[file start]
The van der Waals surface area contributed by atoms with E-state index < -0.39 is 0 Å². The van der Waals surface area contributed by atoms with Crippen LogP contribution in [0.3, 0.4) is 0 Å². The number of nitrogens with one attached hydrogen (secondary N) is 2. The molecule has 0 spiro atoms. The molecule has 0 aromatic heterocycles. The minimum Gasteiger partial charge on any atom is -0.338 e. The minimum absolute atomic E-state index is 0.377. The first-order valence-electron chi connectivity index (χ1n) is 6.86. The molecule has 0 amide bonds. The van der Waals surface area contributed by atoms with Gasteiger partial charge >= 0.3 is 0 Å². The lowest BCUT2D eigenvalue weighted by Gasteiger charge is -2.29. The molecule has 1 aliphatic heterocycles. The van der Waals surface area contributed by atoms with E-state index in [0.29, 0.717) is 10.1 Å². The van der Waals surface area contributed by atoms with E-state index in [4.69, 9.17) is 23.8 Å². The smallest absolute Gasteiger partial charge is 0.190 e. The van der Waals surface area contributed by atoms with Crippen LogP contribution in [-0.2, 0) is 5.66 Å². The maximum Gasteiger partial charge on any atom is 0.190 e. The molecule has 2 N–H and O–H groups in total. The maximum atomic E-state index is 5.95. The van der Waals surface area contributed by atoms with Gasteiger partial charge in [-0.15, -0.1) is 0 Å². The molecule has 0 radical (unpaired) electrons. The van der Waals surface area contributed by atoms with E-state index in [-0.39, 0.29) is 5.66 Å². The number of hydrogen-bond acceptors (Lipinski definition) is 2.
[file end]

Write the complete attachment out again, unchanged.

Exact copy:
The van der Waals surface area contributed by atoms with E-state index < -0.39 is 0 Å². The van der Waals surface area contributed by atoms with Crippen LogP contribution in [0.3, 0.4) is 0 Å². The number of nitrogens with one attached hydrogen (secondary N) is 2. The molecule has 0 spiro atoms. The molecule has 0 aromatic heterocycles. The minimum Gasteiger partial charge on any atom is -0.338 e. The minimum absolute atomic E-state index is 0.377. The first-order valence-electron chi connectivity index (χ1n) is 6.86. The molecule has 0 amide bonds. The van der Waals surface area contributed by atoms with Gasteiger partial charge >= 0.3 is 0 Å². The lowest BCUT2D eigenvalue weighted by Gasteiger charge is -2.29. The molecule has 1 aliphatic heterocycles. The van der Waals surface area contributed by atoms with E-state index in [0.29, 0.717) is 10.1 Å². The van der Waals surface area contributed by atoms with E-state index in [4.69, 9.17) is 23.8 Å². The smallest absolute Gasteiger partial charge is 0.190 e. The van der Waals surface area contributed by atoms with Crippen LogP contribution in [-0.2, 0) is 5.66 Å². The maximum Gasteiger partial charge on any atom is 0.190 e. The molecule has 2 N–H and O–H groups in total. The maximum atomic E-state index is 5.95. The van der Waals surface area contributed by atoms with Gasteiger partial charge in [-0.15, -0.1) is 0 Å². The molecule has 0 radical (unpaired) electrons. The van der Waals surface area contributed by atoms with E-state index in [-0.39, 0.29) is 5.66 Å². The number of hydrogen-bond acceptors (Lipinski definition) is 2.